I've been wanting to find a generally downhill section of trail to do a shuttle ride with the kids. I think that showing them the excitement of going downhill (the reward) may help motivate them to do the climb (the work) on subsequent rides.

    So far I have started at forest service road 300 and gone down Ben's trail but I'm having a hard time thinking up another one that would be appropriate for an eight-year-old. Can you guys think of another shuttle ride that would be good for little kids? My kids really liked coming down lower Storm King but we climbed up from Conklin Road.
    Funner?

    From your Road 300 start, rather than going down Ben's, you could also go up over the Phil's connector, without doing much uphill, and getting a different downhill experience on Phil's or Kent's.

    Another easy, short, mostly-downhill ride would be the Tumalo Creek trail, getting dropped off up at the falls.

  18. #18
    Nat
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    Quote Originally Posted by GauchoGreg View Post
    Funner?

    From your Road 300 start, rather than going down Ben's, you could also go up over the Phil's connector, without doing much uphill, and getting a different downhill experience on Phil's or Kent's.

    Another easy, short, mostly-downhill ride would be the Tumalo Creek trail, getting dropped off up at the falls.
    Thanks for the suggestions.

    You know what stinks about children's bikes? Not only are they about half of their body weight, but unless you spend a lot of money the brakes don't work very well so either the kids get arm pump or the brake pads rub on the rims.

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    I have a new 13" Specialized Myka (26" wheels) on order with Hutches for my soon-to-be 8-yo daughter. I got my soon-to-be 10-yo son a Spesh Hot Rock (24" wheels) a couple years ago, and now think going with a lower end Xtra small adult bike is the better call. I chose the v-brake option for the new Myka, rather than the $80-more mech disc brake option. At least for our trails, we don't have a lot of really long steep downhills, and obviously not a lot of rain, so I though the $$$ and the lbs savings were the better choice. Can always upgrade, which will happen, and it will be a lot more fun doing it on an adult bike that I know will be used for many more years than it would for my son's bike, which is not likely to have a very long lifespan. I'm hoping that (v-brakes) was the right call. I'm clueless about the various qualities of the lower end components for both kids and adult bikes, having not bought anything but XT stuff for my bikes for a long time.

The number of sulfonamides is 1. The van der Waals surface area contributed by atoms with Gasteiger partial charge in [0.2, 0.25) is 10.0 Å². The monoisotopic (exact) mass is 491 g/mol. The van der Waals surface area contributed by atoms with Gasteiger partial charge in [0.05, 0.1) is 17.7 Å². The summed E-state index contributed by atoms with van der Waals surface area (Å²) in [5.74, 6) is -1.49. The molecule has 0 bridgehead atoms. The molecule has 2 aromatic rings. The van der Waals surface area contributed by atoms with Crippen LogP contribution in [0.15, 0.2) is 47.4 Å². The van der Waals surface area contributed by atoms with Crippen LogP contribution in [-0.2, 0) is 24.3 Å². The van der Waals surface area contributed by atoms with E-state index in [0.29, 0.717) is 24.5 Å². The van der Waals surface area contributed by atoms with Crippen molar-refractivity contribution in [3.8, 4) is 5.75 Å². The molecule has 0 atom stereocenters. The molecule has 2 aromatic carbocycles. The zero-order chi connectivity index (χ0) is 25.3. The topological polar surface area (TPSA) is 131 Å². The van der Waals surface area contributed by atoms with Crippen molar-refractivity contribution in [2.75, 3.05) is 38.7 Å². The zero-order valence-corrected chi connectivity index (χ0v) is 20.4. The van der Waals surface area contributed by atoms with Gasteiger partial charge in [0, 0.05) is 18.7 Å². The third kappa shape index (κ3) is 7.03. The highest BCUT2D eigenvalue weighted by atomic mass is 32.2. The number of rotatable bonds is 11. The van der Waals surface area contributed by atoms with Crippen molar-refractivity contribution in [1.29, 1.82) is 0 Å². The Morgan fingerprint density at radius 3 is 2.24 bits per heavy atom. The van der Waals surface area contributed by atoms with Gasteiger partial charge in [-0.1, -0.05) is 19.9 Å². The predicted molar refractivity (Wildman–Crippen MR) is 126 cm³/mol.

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    Check out the high end Hotrock model.

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    Quote Originally Posted by StreamRider View Post
    Check out the high end Hotrock model.
    I don't want to go the 24" route. My daughter is fairly tall for her age, and the Myka's 13" frame with the 26" wheels still has great stand-over height, and should be a better, longer-term prospect. Kid's version of a 29er. She can easily ride my son's 24" Hotrock now. The only thing I think I might have to change will be the cranks, but I'm going to see how they work out of the box, first. That top-o-the-line HotRock would end up being too small before we know it, and I don't want to invest in "high end" components that will not be pushed hard, to start with, and will be worth little in a couple years. This way, I can upgrade with better forks and disc brakes, and who knows what else, in a couple years and have a better, longer-term bike.

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    Its not about SO height. Its about all all around bike fit.

  23. #23
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    Quote Originally Posted by StreamRider View Post
    Its not about SO height. Its about all all around bike fit.
    Yep. But the 13" Myka is just 18mm bigger (seat post) than the HotRock (20mm longer top-tube, 16mm longer chainstay), but with 38mm higher bottom bracket, and that with only 12mm higher stand-over height. So, for a very slightly larger bike, you get 26" wheels and significantly higher clearance, and a bike that will have much more longevity and up-gradability.

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    Definitely do what works. BTW, a 20mm longer top tube is significant for small sized persons.

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    Absolutely. I'm certainly going to have her ride it before it leaves the store. The cranks and the top-tube length are the two considerations I'm most interested in. The cranks can be dealt with. Too long top-tube is a more complicated problem.